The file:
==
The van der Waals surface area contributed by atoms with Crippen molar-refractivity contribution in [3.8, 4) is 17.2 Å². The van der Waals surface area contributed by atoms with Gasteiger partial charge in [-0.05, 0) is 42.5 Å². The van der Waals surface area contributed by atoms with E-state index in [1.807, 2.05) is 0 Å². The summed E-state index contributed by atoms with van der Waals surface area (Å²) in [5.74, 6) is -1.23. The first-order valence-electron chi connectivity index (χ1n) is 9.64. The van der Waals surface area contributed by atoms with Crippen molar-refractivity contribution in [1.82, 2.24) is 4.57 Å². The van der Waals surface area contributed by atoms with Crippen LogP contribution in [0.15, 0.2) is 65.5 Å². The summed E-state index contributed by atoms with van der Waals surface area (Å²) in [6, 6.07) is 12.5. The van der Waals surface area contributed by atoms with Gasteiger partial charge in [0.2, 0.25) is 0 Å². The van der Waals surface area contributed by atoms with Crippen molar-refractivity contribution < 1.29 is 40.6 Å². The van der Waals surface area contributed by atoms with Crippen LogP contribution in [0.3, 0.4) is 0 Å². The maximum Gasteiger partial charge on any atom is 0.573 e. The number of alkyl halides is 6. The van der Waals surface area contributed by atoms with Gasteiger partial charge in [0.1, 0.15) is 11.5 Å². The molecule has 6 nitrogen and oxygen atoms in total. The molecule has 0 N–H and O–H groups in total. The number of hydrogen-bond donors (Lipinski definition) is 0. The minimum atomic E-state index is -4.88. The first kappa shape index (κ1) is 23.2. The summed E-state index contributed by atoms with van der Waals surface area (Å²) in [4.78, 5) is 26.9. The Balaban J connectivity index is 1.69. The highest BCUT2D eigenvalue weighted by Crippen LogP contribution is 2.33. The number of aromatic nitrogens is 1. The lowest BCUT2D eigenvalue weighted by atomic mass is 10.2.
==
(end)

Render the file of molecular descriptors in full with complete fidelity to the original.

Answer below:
The van der Waals surface area contributed by atoms with Crippen molar-refractivity contribution in [3.8, 4) is 17.2 Å². The van der Waals surface area contributed by atoms with Gasteiger partial charge in [-0.05, 0) is 42.5 Å². The van der Waals surface area contributed by atoms with E-state index in [1.807, 2.05) is 0 Å². The summed E-state index contributed by atoms with van der Waals surface area (Å²) in [5.74, 6) is -1.23. The first-order valence-electron chi connectivity index (χ1n) is 9.64. The van der Waals surface area contributed by atoms with Crippen molar-refractivity contribution in [1.82, 2.24) is 4.57 Å². The van der Waals surface area contributed by atoms with Crippen LogP contribution in [0.15, 0.2) is 65.5 Å². The summed E-state index contributed by atoms with van der Waals surface area (Å²) in [6, 6.07) is 12.5. The van der Waals surface area contributed by atoms with Gasteiger partial charge in [0.2, 0.25) is 0 Å². The van der Waals surface area contributed by atoms with Crippen molar-refractivity contribution < 1.29 is 40.6 Å². The van der Waals surface area contributed by atoms with Crippen LogP contribution in [0.3, 0.4) is 0 Å². The maximum Gasteiger partial charge on any atom is 0.573 e. The number of alkyl halides is 6. The van der Waals surface area contributed by atoms with Gasteiger partial charge in [0.1, 0.15) is 11.5 Å². The molecule has 6 nitrogen and oxygen atoms in total. The molecule has 0 N–H and O–H groups in total. The number of hydrogen-bond donors (Lipinski definition) is 0. The minimum atomic E-state index is -4.88. The first kappa shape index (κ1) is 23.2. The summed E-state index contributed by atoms with van der Waals surface area (Å²) in [4.78, 5) is 26.9. The Balaban J connectivity index is 1.69. The highest BCUT2D eigenvalue weighted by Crippen LogP contribution is 2.33. The number of aromatic nitrogens is 1. The lowest BCUT2D eigenvalue weighted by atomic mass is 10.2.